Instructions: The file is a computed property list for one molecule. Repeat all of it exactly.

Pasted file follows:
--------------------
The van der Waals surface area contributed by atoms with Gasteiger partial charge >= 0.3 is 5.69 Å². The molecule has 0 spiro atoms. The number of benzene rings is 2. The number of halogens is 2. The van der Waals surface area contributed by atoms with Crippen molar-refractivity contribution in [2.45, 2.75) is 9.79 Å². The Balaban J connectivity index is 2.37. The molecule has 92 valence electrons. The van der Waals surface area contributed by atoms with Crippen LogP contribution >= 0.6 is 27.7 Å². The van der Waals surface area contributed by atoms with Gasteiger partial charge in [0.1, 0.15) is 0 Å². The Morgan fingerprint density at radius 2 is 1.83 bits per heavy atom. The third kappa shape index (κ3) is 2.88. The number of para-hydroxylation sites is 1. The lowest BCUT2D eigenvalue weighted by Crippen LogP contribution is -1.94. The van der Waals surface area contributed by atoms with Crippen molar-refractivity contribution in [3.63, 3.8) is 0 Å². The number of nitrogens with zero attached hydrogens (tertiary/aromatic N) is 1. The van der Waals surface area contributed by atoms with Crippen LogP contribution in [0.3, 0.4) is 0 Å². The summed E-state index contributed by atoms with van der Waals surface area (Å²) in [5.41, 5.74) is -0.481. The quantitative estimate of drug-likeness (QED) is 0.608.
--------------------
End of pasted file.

The van der Waals surface area contributed by atoms with Gasteiger partial charge >= 0.3 is 5.69 Å². The molecule has 0 spiro atoms. The number of benzene rings is 2. The number of halogens is 2. The van der Waals surface area contributed by atoms with Crippen molar-refractivity contribution in [2.45, 2.75) is 9.79 Å². The Balaban J connectivity index is 2.37. The molecule has 92 valence electrons. The van der Waals surface area contributed by atoms with Crippen LogP contribution >= 0.6 is 27.7 Å². The van der Waals surface area contributed by atoms with Gasteiger partial charge in [0.1, 0.15) is 0 Å². The Morgan fingerprint density at radius 2 is 1.83 bits per heavy atom. The third kappa shape index (κ3) is 2.88. The number of para-hydroxylation sites is 1. The lowest BCUT2D eigenvalue weighted by Crippen LogP contribution is -1.94. The van der Waals surface area contributed by atoms with Crippen molar-refractivity contribution in [3.63, 3.8) is 0 Å². The number of nitrogens with zero attached hydrogens (tertiary/aromatic N) is 1. The van der Waals surface area contributed by atoms with Crippen LogP contribution in [0.3, 0.4) is 0 Å². The summed E-state index contributed by atoms with van der Waals surface area (Å²) in [5.41, 5.74) is -0.481. The quantitative estimate of drug-likeness (QED) is 0.608.